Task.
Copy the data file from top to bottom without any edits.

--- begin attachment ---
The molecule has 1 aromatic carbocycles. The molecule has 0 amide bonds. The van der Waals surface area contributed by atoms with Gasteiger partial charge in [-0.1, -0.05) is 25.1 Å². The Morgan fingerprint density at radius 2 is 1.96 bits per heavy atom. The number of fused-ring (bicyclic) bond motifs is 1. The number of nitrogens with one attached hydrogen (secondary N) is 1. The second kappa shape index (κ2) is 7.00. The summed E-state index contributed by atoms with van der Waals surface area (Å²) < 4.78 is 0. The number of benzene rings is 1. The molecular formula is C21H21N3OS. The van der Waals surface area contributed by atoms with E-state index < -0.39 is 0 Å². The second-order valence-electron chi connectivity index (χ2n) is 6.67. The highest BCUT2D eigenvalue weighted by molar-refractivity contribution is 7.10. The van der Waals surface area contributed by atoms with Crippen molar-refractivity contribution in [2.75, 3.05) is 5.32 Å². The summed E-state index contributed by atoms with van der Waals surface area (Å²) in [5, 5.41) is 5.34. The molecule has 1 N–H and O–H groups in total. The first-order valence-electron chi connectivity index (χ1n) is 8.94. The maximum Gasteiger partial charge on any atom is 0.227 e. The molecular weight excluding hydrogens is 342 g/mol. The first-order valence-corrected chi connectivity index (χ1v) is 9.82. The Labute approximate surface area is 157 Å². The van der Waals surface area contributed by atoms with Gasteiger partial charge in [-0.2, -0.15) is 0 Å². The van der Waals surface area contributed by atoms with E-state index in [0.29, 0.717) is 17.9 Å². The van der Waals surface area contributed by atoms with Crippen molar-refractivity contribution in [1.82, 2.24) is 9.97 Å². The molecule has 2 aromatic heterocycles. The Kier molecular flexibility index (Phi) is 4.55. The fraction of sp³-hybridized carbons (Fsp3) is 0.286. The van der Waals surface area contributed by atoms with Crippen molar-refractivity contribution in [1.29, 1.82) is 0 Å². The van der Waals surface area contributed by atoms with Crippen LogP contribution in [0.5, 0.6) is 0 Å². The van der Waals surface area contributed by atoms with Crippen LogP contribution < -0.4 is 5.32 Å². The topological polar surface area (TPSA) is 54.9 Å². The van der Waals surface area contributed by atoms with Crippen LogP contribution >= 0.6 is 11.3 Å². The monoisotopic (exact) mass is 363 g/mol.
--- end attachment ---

The molecule has 1 aromatic carbocycles. The molecule has 0 amide bonds. The van der Waals surface area contributed by atoms with Gasteiger partial charge in [-0.1, -0.05) is 25.1 Å². The Morgan fingerprint density at radius 2 is 1.96 bits per heavy atom. The number of fused-ring (bicyclic) bond motifs is 1. The number of nitrogens with one attached hydrogen (secondary N) is 1. The second kappa shape index (κ2) is 7.00. The summed E-state index contributed by atoms with van der Waals surface area (Å²) < 4.78 is 0. The number of benzene rings is 1. The molecular formula is C21H21N3OS. The van der Waals surface area contributed by atoms with E-state index < -0.39 is 0 Å². The second-order valence-electron chi connectivity index (χ2n) is 6.67. The highest BCUT2D eigenvalue weighted by molar-refractivity contribution is 7.10. The van der Waals surface area contributed by atoms with Crippen molar-refractivity contribution in [2.75, 3.05) is 5.32 Å². The summed E-state index contributed by atoms with van der Waals surface area (Å²) in [5, 5.41) is 5.34. The molecule has 1 N–H and O–H groups in total. The first-order valence-electron chi connectivity index (χ1n) is 8.94. The maximum Gasteiger partial charge on any atom is 0.227 e. The molecular weight excluding hydrogens is 342 g/mol. The first-order valence-corrected chi connectivity index (χ1v) is 9.82. The Labute approximate surface area is 157 Å². The van der Waals surface area contributed by atoms with Gasteiger partial charge in [-0.2, -0.15) is 0 Å². The van der Waals surface area contributed by atoms with E-state index in [0.29, 0.717) is 17.9 Å². The van der Waals surface area contributed by atoms with Crippen molar-refractivity contribution in [1.82, 2.24) is 9.97 Å². The molecule has 2 aromatic heterocycles. The Kier molecular flexibility index (Phi) is 4.55. The fraction of sp³-hybridized carbons (Fsp3) is 0.286. The van der Waals surface area contributed by atoms with Crippen molar-refractivity contribution in [1.29, 1.82) is 0 Å². The van der Waals surface area contributed by atoms with Crippen LogP contribution in [0.5, 0.6) is 0 Å². The van der Waals surface area contributed by atoms with Crippen LogP contribution < -0.4 is 5.32 Å². The topological polar surface area (TPSA) is 54.9 Å². The van der Waals surface area contributed by atoms with Crippen LogP contribution >= 0.6 is 11.3 Å². The monoisotopic (exact) mass is 363 g/mol.